What’s unique about lettingfocus.com is that we offer independent unbiased advice on letting property because unlike most people in the buy to let and property “advice” business we are not linked to a property company, developer, agent or bridging loan financier.
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Are Letting Agency Renewal Fees Fair asks David Lawrenson of Letting Focus. We look at the Foxtons case.

A reader of this blog recently contacted me with a query which I’m seeing all too often right now. She had rented out a flat for the last four years to a tenant who was found by a big London Letting Agency. The landlord managed the tenancy herself.
The landlady paid the agent 10% for the first year of the tenancy and unfortunately had signed a contract to pay 8% for each year of renewal thereafter. (As you will know from other blogs posts my advice is to pay a generous up front fee and strike out any clauses requiring you to pay renewal fees where the tenancy is simply extended to become a “monthly periodic” tenancy because in these cases the agent does no real work to extend the tenancy!)
In this particular case, the tenant is now buying the flat – a result of a private agreement between the landlady and the tenant.
However, when the landlady informed the agent of this, they pointed out a clause in the tenancy contract which says, “In the event that a tenant or a third party connected with the tenant introduced by us, subsequently purchases the property, we will be entitled to a fee of 1.5% of the purchase price plus VAT.”
The landlady wanted to know if there was any way she could get out of paying this fee, or at least some of it.
She was shocked that it’s so much when they have done nothing apart from securing the tenant four years ago.

LITIGATION
The answer lies in litigation which is ongoing at present.
In the case of Foxtons Ltd v Pelkey Bicknell this year, the Court of Appeal said that it is not sufficient for an agent to introduce a purchaser to earn a sales commission. The agent has to be the effective cause of the sale.
The Office of Fair Trading (OFT) is also challenging, in the High Court, the agency, Foxtons' standard terms and conditions for letting properties.
The OFT believes that the Unfair Terms in Consumer Contract Regulations 1999 mean that some charges made by the agent are actually unlawful.
The case mainly involves the right for the agent to claim a renewal fee from the landlord if a tenant renews at end of the original letting period. But the challenge also covers commissions payable where a tenant buys the property.
This case seems to have been pending for ages and the outcome of the trial and any appeals may not be known for some time yet.
Some solicitors in the north west of England have issued county court claims for landlords for repayment of fees paid to agents in similar cases.
It may also be possible to issue proceedings in court for repayment of cash previously paid unlawfully on these grounds and claim interest from the agent too.
However, it may be better to wait until the result of the OFT case is known and don’t forget that you have up to six years to issue any claim in court.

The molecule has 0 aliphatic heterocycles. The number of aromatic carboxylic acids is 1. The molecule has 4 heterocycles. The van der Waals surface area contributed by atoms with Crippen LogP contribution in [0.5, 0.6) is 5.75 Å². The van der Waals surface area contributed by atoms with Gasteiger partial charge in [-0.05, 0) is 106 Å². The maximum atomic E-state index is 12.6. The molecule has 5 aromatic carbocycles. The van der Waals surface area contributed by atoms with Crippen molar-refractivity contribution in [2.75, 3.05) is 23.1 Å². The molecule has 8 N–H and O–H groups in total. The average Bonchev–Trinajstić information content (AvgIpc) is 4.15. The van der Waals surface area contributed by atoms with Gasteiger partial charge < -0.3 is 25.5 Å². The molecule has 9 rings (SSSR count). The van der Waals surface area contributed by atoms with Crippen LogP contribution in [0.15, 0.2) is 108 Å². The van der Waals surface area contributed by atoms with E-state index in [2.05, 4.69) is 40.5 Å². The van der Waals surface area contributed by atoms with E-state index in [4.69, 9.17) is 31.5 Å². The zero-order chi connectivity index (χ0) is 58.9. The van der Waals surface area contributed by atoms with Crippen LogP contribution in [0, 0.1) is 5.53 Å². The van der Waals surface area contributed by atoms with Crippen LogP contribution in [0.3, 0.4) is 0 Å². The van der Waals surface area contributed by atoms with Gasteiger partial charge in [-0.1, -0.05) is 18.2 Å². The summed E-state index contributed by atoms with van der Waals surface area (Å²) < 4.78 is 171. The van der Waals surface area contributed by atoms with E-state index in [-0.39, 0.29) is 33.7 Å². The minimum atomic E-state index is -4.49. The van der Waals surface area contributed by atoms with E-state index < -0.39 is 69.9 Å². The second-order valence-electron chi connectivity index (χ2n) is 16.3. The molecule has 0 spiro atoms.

According to my friend and legal expert Tessa Shepperson at the website LandlordLaw, another option could be to draw the letting agency’s attention to the Foxtons case and offer to pay any monies in dispute into a separate interest paying account to show good faith. Then, if Foxtons wins the test case then the money would then be paid out to them. If they lose, you get to keep it.
Please note we are not lawyers and this is a rough guide of the situation only and should not be relied on as definitive advice. We advise you to always take legal advice from a solicitor experienced in these matters.
Click here to read another short article by me about letting agency fees

ABOUT LETTINGFOCUS.COM and DAVID LAWRENSON
I’m David Lawrenson of LettingFocus.com - the landlord experts.
I’m the author of “Successful Property Letting” which for the last 3 years has been the UK’s top selling property title - Buy Successful Property Letting - How to Make Money in Buy to Let.
The new edition is fully up to date with all the recent changes to tenancy deposit schemes, HMOs, licensing, capital gains taxes and it has new sections on sale and rent back.
I’m an expert freelance property writer, property speaker and a well known buy to let blogger
I contribute to newspapers and a host of property websites, write a number of columns in the press and I provide general property letting advice for anyone looking to buy property for themselves or to let out.
In my work as a consultant I help private individuals with any aspect of buying property or buy to let. What’s unique about lettingfocus.com is that we are independent property mentors because unlike most people in the buy to let and property “advice” business we are not linked to a property company, developer, agent or bridging loan financier and do not receive commissions from any of these sources.
We simply give one to one unbiased advice and are often asked to evaluate other property investments.
In my corporate consulting role, I also advise banks, building societies, housing associations and web portals with their buy to let and property products and services.
You can read more of my blog & find details of my networking, advice and property training programme at my website.Copyright: David Lawrenson 2008. This blog is updated once a week. WANT TO BE KEPT UPDATED WITH OUR LATEST BLOGS?